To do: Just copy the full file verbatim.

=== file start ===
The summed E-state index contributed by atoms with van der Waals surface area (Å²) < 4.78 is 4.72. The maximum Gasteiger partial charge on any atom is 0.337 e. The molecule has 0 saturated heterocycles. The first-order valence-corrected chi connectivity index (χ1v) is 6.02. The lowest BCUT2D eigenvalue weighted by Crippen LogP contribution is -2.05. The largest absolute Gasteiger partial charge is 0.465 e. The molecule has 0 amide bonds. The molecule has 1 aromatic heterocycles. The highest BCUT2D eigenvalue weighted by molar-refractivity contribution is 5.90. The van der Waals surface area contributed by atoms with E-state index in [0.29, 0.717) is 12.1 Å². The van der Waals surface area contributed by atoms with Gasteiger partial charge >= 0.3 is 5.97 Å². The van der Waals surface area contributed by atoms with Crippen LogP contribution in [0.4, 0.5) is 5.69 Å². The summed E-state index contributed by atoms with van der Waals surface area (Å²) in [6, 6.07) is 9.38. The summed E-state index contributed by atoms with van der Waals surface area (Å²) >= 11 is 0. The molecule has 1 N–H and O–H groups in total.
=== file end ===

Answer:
The summed E-state index contributed by atoms with van der Waals surface area (Å²) < 4.78 is 4.72. The maximum Gasteiger partial charge on any atom is 0.337 e. The molecule has 0 saturated heterocycles. The first-order valence-corrected chi connectivity index (χ1v) is 6.02. The lowest BCUT2D eigenvalue weighted by Crippen LogP contribution is -2.05. The largest absolute Gasteiger partial charge is 0.465 e. The molecule has 0 amide bonds. The molecule has 1 aromatic heterocycles. The highest BCUT2D eigenvalue weighted by molar-refractivity contribution is 5.90. The van der Waals surface area contributed by atoms with E-state index in [0.29, 0.717) is 12.1 Å². The van der Waals surface area contributed by atoms with Gasteiger partial charge >= 0.3 is 5.97 Å². The van der Waals surface area contributed by atoms with Crippen LogP contribution in [0.4, 0.5) is 5.69 Å². The summed E-state index contributed by atoms with van der Waals surface area (Å²) in [6, 6.07) is 9.38. The summed E-state index contributed by atoms with van der Waals surface area (Å²) >= 11 is 0. The molecule has 1 N–H and O–H groups in total.